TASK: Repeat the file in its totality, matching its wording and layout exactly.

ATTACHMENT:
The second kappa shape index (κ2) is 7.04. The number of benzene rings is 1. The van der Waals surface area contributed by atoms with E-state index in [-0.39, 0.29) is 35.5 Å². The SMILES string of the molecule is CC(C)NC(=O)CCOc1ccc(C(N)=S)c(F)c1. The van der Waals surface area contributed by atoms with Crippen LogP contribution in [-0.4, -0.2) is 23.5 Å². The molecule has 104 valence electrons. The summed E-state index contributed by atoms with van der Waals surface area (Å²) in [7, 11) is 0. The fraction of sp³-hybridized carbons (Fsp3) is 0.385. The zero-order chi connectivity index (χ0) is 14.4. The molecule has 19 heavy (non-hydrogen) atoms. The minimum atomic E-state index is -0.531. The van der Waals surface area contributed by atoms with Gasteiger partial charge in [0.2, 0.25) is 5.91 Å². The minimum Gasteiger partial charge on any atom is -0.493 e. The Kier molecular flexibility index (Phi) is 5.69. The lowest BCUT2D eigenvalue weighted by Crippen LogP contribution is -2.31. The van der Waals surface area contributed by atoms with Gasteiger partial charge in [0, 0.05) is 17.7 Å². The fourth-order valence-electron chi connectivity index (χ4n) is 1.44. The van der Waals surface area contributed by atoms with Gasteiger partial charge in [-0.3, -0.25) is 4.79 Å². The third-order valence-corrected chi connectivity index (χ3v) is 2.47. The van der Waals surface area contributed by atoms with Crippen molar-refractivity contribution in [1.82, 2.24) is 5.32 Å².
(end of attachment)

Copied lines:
The second kappa shape index (κ2) is 7.04. The number of benzene rings is 1. The van der Waals surface area contributed by atoms with E-state index in [-0.39, 0.29) is 35.5 Å². The SMILES string of the molecule is CC(C)NC(=O)CCOc1ccc(C(N)=S)c(F)c1. The van der Waals surface area contributed by atoms with Crippen LogP contribution in [-0.4, -0.2) is 23.5 Å². The molecule has 104 valence electrons. The summed E-state index contributed by atoms with van der Waals surface area (Å²) in [7, 11) is 0. The fraction of sp³-hybridized carbons (Fsp3) is 0.385. The zero-order chi connectivity index (χ0) is 14.4. The molecule has 19 heavy (non-hydrogen) atoms. The minimum atomic E-state index is -0.531. The van der Waals surface area contributed by atoms with Gasteiger partial charge in [0.2, 0.25) is 5.91 Å². The minimum Gasteiger partial charge on any atom is -0.493 e. The Kier molecular flexibility index (Phi) is 5.69. The lowest BCUT2D eigenvalue weighted by Crippen LogP contribution is -2.31. The van der Waals surface area contributed by atoms with Gasteiger partial charge in [0, 0.05) is 17.7 Å². The fourth-order valence-electron chi connectivity index (χ4n) is 1.44. The van der Waals surface area contributed by atoms with Gasteiger partial charge in [-0.3, -0.25) is 4.79 Å². The third-order valence-corrected chi connectivity index (χ3v) is 2.47. The van der Waals surface area contributed by atoms with Crippen molar-refractivity contribution in [1.82, 2.24) is 5.32 Å².